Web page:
Image source: Unsplash/Martin Sanchez
Its increasingly important role was outlined to a virtual session at Medica 2020 by theoretical biologist Professor Dirk Brockmann. In a keynote presentation ‘Perspective of digital epidemiology – opportunities, promises and challenges’, he outlined activities and innovations in this field in the context of the first and second waves of the Covid-19 pandemic.
Epidemiologists constantly strive to identify disease dynamics and the medical, clinical and epidemiological aspects as well as the impact on human psychological processes, including how people perceive risk. ‘With traditional epidemiology,’ he explained, ‘psychological and behavioural processes are hard to measure, so people have to make assumptions and it’s hard to get a handle how, for example, our contact networks are structured. This is where digital epidemiology comes in to learn more about our behaviour.’
Smartphones are a critical tool and have the ability to collect crucial data and trace movements through cities and countries, Brockmann pointed out. ‘Almost everyone has one and is generating data, which is important for improving computation that tells us how disease is spread across the population. But that’s just one aspect – there’s a lot more to digital epidemiology than this.’
Real time global surveillance systems with people entering and sequencing technology in which virologists, epidemiologists, molecular biologists can sequence samples and illustrate how they evolve also have a role. While track and trace apps have been developed to track the viral spread, Brockmann outlined an undertaking – inspired by a USA team – where his research group recruited more than half a million people across Germany to the ‘Corona data donation project’[Article in German].
Via an app, where users enter a baseline resting heart rate, this collected heart rate and step count data. Rising heart rate and falling step count could be a marker of whether an individual was developing a fever – a recognised symptom of Covid-19. Aggregated over half a million donors, this could be a signal of coronavirus, Brockmann said.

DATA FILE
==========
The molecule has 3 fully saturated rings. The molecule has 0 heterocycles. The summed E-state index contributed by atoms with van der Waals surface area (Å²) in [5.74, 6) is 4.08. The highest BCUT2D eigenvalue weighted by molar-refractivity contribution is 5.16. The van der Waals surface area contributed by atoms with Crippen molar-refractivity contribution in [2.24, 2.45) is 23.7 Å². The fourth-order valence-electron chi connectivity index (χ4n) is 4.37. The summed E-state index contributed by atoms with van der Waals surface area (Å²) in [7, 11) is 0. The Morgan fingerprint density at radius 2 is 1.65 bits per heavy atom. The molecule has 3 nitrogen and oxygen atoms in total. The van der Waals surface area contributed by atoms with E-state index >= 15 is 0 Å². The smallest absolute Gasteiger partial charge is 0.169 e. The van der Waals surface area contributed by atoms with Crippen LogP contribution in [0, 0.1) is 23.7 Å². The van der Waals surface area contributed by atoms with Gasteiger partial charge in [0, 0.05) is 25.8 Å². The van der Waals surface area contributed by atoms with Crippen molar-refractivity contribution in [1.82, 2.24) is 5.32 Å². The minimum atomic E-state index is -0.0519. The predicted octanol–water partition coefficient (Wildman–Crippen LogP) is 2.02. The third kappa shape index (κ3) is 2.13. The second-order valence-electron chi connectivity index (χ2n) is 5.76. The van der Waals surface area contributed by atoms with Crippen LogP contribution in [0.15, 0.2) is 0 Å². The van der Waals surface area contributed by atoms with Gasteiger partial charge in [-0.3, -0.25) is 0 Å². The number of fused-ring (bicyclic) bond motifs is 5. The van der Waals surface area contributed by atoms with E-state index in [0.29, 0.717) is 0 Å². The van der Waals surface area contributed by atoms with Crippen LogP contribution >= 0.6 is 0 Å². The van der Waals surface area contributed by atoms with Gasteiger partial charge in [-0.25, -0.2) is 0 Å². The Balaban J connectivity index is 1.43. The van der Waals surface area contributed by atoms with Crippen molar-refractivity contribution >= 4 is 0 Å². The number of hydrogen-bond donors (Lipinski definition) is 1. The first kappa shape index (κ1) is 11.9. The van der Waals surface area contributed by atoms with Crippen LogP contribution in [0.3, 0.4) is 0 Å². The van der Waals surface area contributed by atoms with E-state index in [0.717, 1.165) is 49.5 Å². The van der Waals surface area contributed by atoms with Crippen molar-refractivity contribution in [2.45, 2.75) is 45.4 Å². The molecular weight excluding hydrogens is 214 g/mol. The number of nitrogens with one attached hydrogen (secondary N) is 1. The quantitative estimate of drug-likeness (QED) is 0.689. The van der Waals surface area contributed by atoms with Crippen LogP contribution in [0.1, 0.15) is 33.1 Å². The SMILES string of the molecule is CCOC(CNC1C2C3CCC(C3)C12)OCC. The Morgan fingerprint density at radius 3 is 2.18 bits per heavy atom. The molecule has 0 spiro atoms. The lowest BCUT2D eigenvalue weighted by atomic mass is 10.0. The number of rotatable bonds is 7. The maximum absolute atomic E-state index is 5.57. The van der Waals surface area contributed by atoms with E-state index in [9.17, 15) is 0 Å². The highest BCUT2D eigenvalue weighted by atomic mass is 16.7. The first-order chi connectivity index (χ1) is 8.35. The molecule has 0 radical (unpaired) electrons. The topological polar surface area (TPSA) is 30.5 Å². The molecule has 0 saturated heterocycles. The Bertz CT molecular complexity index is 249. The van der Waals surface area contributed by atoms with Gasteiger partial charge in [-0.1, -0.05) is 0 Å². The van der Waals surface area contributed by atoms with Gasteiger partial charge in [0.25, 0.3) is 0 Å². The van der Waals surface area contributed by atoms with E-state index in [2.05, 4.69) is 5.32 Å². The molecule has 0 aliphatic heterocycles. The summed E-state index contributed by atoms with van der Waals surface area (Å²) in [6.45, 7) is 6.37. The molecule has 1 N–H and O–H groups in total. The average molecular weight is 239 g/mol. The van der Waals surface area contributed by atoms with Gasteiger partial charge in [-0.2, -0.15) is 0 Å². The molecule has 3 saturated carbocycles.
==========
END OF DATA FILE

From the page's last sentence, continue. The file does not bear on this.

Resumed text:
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Other interesting patterns also emerged from the baseline data, such as populations in some regions of Germany having a significantly higher resting heart rate, with a clear east-west difference and also a difference between rural and urban areas. ‘What we really wanted to show is how we can detect fever in the population and whether this would be a predictor of the case count reported,’ Brockmann explained. What transpired was that the team’s fever detection curve preceded the case count curve by a few days, meaning it could be used as an ‘early warning signal’ and a fever monitor for the nation and federal and regional, authorities in Germany.
It’s very important to epidemiologists to understand these patterns in order to understand disease dynamics in these structuresDirk Brockmann
Brockmann also referred to another project from a few years ago, where 1,000 mobile phones were given to students on a university campus to monitor movements and networks, long before the principle was applied to technology to track Covid-19 spread. ‘It’s very important to epidemiologists to understand these patterns in order to understand disease dynamics in these structures,’ Brockmann underlined. ‘One of the things we did is run virtual epidemics on these phones. By doing this, you can learn a lot about what superspreading events are and what fluctuations dominate the dynamics. This would not have been feasible a couple of years ago.’
More recently within the field of digital epidemiology, cell phone data was collected on a daily basis to monitor population movements across Germany before, and during, the phases of pandemic lockdowns. ‘After the first lockdown, this slowly moved back to normal by June and now we are doing this for the second lockdown. It’s informing policymakers whether lockdown works and how people have changed their behaviour.’
Digital epidemiology, Brockman underlined, is an important and growing field of research, sitting ‘at the interface of computer science and epidemiology’. (MN)
Professor Dirk Brockmann holds a joint position in Institute of Epidemiological Modelling of Infectious Diseases in the Department of Biology at Humboldt University of Berlin and the Robert Koch-Institute, where he is Professor of Theoretical Biology. His research covers computational social science, evolutionary processes, complex network science, migration, human mobility and the dynamics of infectious diseases. He pioneered the use of large-scale, high-resolution datasets obtained in natural experiments to investigate aspects of human behaviour.